Several months had passed since Rob had introduced me to Levi as an addition to our poker game and discussed his art. We nudged him a little to put himself out there. Then one day, Rob and I received text messages inviting us to an artist showcase that Levi was participating in. We later found out that our encouragement inspired him during our poker game. He had submitted his work to showcase at a small community art center in Columbia, Maryland. There were many artists and some very nice art and sculptures on display. It had a very nice family and neighborhood feel.

After about 30 minutes of viewing the art and catching up with Levi, I noticed one of the volunteers reached over Levi’s shoulder and placed a blue dot over one of his paintings. Levi was so deep in the discussion that he wasn’t aware of what had happened, but I noticed and mentioned to him that your piece had just sold. He simultaneously had shock and excitement on his face. We are all waiting in anticipation of seeing the buyer come forward. When we finally saw the buyer, we were all a little surprised. He was a white, gray-haired man who appeared to be in his 60’s. The look on our faces confirmed we were all thinking the same thing. See, Levi paints very soulful urban African art, and he was not the profile we expected, but we all smiled. We smiled because we had the instant realization that art is universal. We had the social proof. This moment gave us a rush. We don’t have to compromise our art and potentially sell it to anyone, regardless of ethnicity. The color of its creator does not define taste in art. I left confident that I could help visual artists sell their work to anyone. It was an “ah ha” moment, and my journey was on its way. Since that showcase, I have worked with over 100 artists by creating unique and diverse platforms to assist with exposure and selling their art. It has been a wonderful journey so far, and I look forward to future opportunities to expand my advocacy work.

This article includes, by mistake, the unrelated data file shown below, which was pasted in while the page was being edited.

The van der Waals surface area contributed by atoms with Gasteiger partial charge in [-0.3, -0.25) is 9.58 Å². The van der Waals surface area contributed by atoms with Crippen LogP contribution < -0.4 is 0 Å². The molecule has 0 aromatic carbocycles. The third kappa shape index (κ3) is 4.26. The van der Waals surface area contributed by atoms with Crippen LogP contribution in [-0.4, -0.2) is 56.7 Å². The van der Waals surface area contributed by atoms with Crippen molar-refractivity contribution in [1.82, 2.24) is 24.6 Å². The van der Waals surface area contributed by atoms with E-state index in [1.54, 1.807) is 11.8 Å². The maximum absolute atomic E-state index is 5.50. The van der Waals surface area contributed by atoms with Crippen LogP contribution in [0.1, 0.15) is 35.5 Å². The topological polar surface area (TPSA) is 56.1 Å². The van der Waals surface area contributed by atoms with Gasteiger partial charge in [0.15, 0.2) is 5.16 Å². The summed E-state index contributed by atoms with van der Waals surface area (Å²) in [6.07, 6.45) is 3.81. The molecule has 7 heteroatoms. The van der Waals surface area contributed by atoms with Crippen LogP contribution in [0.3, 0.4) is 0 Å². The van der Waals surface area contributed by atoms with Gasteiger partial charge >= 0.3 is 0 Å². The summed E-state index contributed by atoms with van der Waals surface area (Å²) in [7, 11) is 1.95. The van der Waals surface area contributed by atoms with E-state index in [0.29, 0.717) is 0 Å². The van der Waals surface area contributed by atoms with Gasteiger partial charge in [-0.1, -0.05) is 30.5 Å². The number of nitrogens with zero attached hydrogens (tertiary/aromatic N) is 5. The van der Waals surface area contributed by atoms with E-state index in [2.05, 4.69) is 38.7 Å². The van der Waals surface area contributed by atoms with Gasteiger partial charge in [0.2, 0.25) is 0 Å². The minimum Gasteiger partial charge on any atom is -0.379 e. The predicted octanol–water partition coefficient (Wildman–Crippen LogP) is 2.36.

We all face challenges, but would you describe it as a relatively smooth road?
My biggest challenge is finding funding, venues, and resources. Most of my events and art experiences are self-funded, putting a major financial strain on me.

Great, so let’s talk business. Can you tell our readers more about what you do and what you think sets you apart from others?
Art Vibez provides successful business strategies and tools that will shorten the learning curve and allow visual artists to grow their art income without representation. We are known for helping emerging artists from diverse backgrounds gain access to unique spaces to showcase and sell their work.

What does success mean to you?
I define success as the value and positive impact you add to someone’s life.